Friday, January 27, 2012

Gov. Perdue pulls a surprise

Bev Perdue did what's hard to do these days: She shocked the political establishment. Perdue announced Thursday that she would not run for re-election as governor, and that took both Democrats and Republicans by surprise. They had expected her to run, and many, if not most, had expected her to lose.

Perdue said she decided to devote her time to improving education, her pet policy priority throughout her years in the Governor's Mansion. But she also must have decided that she was likely to lose and didn't want to go out a loser. Who could blame her.

Bev's surprise opens doors for plenty of Democrats. Lt. Gov. Walter Dalton has already thrown his hat in the ring. Richard Moore, former state treasurer who lost to Perdue in the primary four years ago, might be interested. Erskine Bowles, who lost two bids to be U.S. senator and settled for a much better job as president of the UNC system, has been touted as a potential candidate. Others have taken themselves out of consideration. Attorney General Roy Cooper says he likes the job he has. Four-term Gov. Jim Hunt, who was as intense as ever when I saw him this week, says he's not interested.

Pat McCrory, the former Charlotte mayor who lost a hard-fought battle with Perdue in 2008 and has been running for the same office ever since, might be tempted to send a thank-you note to Perdue. Running against nobody or against a gaggle of little-known Democratic hopefuls, should prove even easier than running against Perdue. He was far ahead of her in the polls.

President Barak Obama offered conciliatory remarks about Perdue's decision. He undoubtedly knows that without his get-out-the-vote effort in '08 and the surge in African-American voting on his behalf, McCrory would have whipped Perdue. Perdue owes Obama, and her getting off the Democratic ticket might do Obama a favor. Perdue was not increasing Democratic turnout with her below 50 percent favorability rating, so if Democrats can come up with a more popular candidate, it might help Obama hold North Carolina in the fall. He'd like to hope so, anyway.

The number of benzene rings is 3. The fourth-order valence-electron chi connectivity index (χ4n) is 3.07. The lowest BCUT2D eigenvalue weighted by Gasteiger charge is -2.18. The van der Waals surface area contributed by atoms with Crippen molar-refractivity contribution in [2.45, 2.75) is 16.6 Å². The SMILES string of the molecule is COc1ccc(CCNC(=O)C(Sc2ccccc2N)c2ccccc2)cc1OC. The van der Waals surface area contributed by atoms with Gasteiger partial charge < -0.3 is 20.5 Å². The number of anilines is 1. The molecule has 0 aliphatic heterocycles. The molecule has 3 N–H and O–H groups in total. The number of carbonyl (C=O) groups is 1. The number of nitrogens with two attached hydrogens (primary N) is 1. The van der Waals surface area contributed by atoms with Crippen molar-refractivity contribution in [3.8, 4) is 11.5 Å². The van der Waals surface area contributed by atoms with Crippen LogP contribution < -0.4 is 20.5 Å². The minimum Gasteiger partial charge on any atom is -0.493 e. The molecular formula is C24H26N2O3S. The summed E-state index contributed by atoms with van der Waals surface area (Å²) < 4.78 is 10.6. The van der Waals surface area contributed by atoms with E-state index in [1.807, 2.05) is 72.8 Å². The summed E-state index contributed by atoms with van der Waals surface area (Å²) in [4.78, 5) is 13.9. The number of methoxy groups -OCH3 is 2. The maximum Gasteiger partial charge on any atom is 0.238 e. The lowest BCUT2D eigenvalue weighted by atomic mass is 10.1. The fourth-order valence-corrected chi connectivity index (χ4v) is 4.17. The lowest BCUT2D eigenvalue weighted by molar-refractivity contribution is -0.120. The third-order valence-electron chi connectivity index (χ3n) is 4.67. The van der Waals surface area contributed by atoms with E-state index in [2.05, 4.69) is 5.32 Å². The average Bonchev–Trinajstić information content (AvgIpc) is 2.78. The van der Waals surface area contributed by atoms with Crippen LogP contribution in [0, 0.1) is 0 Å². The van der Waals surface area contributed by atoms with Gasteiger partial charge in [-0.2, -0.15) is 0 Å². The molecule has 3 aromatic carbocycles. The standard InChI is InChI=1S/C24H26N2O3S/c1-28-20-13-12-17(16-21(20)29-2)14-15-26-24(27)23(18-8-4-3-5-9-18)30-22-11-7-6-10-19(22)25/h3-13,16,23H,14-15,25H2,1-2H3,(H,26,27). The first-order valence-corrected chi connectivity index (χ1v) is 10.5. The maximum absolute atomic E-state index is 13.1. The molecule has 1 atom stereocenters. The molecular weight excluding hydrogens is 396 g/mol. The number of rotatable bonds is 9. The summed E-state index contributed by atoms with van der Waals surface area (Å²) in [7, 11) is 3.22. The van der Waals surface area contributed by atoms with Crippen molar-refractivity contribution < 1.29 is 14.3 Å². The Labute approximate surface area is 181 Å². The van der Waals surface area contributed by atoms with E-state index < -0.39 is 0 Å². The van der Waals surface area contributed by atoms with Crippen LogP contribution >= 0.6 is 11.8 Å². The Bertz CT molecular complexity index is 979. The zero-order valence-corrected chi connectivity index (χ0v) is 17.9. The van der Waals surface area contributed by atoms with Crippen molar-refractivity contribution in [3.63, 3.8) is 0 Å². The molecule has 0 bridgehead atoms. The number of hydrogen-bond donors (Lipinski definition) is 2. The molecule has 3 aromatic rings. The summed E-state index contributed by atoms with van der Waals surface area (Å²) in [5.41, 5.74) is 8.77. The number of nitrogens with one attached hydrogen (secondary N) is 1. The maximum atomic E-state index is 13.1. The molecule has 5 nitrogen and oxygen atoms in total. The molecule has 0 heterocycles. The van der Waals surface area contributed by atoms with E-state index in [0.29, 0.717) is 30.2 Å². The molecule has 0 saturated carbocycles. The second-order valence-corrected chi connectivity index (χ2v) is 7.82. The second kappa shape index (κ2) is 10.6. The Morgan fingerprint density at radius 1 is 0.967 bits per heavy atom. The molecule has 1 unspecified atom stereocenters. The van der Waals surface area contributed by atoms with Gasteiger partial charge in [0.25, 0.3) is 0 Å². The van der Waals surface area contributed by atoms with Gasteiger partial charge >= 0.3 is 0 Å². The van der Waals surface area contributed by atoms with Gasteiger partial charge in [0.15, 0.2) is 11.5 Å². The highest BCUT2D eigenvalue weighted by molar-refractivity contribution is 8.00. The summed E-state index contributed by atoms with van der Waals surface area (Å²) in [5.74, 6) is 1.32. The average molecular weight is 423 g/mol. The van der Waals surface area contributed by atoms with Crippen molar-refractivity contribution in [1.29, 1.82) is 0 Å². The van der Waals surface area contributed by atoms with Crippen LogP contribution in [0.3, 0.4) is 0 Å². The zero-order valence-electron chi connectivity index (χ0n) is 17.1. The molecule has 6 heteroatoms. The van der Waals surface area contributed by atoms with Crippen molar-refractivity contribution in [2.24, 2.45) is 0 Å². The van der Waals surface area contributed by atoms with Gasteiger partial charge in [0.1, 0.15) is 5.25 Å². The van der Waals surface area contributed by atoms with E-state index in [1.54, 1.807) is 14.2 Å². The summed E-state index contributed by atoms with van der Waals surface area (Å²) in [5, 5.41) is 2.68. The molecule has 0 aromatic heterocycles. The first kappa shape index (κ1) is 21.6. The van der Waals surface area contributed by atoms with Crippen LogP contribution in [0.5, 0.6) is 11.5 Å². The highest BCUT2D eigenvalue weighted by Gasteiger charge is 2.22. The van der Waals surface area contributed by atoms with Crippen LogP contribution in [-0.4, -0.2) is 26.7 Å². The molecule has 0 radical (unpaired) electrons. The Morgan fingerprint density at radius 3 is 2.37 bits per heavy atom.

Perdue's problem has been that, although she is the state's first woman governor, she is not much of an innovator. She has been a traditional, old-time Democratic politician. She harped on education, and she embraced most traditional Democratic causes. But can you think of a single original, innovative idea she has put forward?She has been a foot soldier for the party, and she kept marching until it became her turn to head the ticket. It was her misfortune to face a new Republican legislature that didn't much care for her priorities. Perdue's proposal earlier this month for a sales tax increase — just for the chil'ren, you understand — hit the ground with a thud and didn't bounce at all. If Perdue intended to hang her re-election on that proposal, it was smart of her to bail out.

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